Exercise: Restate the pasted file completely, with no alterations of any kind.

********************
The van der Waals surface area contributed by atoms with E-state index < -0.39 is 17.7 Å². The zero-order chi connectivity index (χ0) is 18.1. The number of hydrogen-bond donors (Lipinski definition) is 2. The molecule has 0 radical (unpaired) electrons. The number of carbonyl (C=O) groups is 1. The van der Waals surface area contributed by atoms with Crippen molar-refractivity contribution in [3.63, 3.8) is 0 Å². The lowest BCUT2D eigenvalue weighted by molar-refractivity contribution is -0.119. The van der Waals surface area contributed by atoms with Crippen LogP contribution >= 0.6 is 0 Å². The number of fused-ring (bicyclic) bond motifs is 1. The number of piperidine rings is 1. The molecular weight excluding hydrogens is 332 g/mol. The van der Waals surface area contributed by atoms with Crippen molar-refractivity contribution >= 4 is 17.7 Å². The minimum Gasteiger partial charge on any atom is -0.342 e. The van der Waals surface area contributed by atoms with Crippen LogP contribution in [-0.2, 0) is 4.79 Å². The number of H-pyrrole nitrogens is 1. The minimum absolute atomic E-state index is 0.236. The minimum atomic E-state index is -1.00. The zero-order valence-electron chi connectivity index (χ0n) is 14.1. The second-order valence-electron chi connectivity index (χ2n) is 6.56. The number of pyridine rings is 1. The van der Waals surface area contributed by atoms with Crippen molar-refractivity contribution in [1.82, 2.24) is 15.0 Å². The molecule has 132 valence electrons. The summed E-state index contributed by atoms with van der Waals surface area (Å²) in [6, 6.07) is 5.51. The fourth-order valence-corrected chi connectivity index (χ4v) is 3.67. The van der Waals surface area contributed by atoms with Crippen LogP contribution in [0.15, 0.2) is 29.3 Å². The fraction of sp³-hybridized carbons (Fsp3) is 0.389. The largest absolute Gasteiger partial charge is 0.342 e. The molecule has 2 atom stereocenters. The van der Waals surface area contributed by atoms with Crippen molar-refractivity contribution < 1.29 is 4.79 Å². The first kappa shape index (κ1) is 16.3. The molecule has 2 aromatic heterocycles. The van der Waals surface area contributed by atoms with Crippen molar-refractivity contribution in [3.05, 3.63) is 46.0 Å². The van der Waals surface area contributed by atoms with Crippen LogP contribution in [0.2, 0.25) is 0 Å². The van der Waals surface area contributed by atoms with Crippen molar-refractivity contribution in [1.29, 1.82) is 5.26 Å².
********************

The van der Waals surface area contributed by atoms with E-state index < -0.39 is 17.7 Å². The zero-order chi connectivity index (χ0) is 18.1. The number of hydrogen-bond donors (Lipinski definition) is 2. The molecule has 0 radical (unpaired) electrons. The number of carbonyl (C=O) groups is 1. The van der Waals surface area contributed by atoms with Crippen molar-refractivity contribution in [3.63, 3.8) is 0 Å². The lowest BCUT2D eigenvalue weighted by molar-refractivity contribution is -0.119. The van der Waals surface area contributed by atoms with Crippen LogP contribution >= 0.6 is 0 Å². The number of fused-ring (bicyclic) bond motifs is 1. The number of piperidine rings is 1. The molecular weight excluding hydrogens is 332 g/mol. The van der Waals surface area contributed by atoms with Crippen molar-refractivity contribution >= 4 is 17.7 Å². The minimum Gasteiger partial charge on any atom is -0.342 e. The van der Waals surface area contributed by atoms with Crippen LogP contribution in [-0.2, 0) is 4.79 Å². The number of H-pyrrole nitrogens is 1. The minimum absolute atomic E-state index is 0.236. The minimum atomic E-state index is -1.00. The zero-order valence-electron chi connectivity index (χ0n) is 14.1. The second-order valence-electron chi connectivity index (χ2n) is 6.56. The number of pyridine rings is 1. The van der Waals surface area contributed by atoms with Crippen molar-refractivity contribution in [1.82, 2.24) is 15.0 Å². The molecule has 132 valence electrons. The summed E-state index contributed by atoms with van der Waals surface area (Å²) in [6, 6.07) is 5.51. The fourth-order valence-corrected chi connectivity index (χ4v) is 3.67. The van der Waals surface area contributed by atoms with Crippen LogP contribution in [0.15, 0.2) is 29.3 Å². The fraction of sp³-hybridized carbons (Fsp3) is 0.389. The largest absolute Gasteiger partial charge is 0.342 e. The molecule has 2 atom stereocenters. The van der Waals surface area contributed by atoms with Crippen molar-refractivity contribution < 1.29 is 4.79 Å². The first kappa shape index (κ1) is 16.3. The molecule has 2 aromatic heterocycles. The van der Waals surface area contributed by atoms with Crippen molar-refractivity contribution in [3.05, 3.63) is 46.0 Å². The van der Waals surface area contributed by atoms with Crippen LogP contribution in [0.2, 0.25) is 0 Å². The van der Waals surface area contributed by atoms with Crippen molar-refractivity contribution in [1.29, 1.82) is 5.26 Å².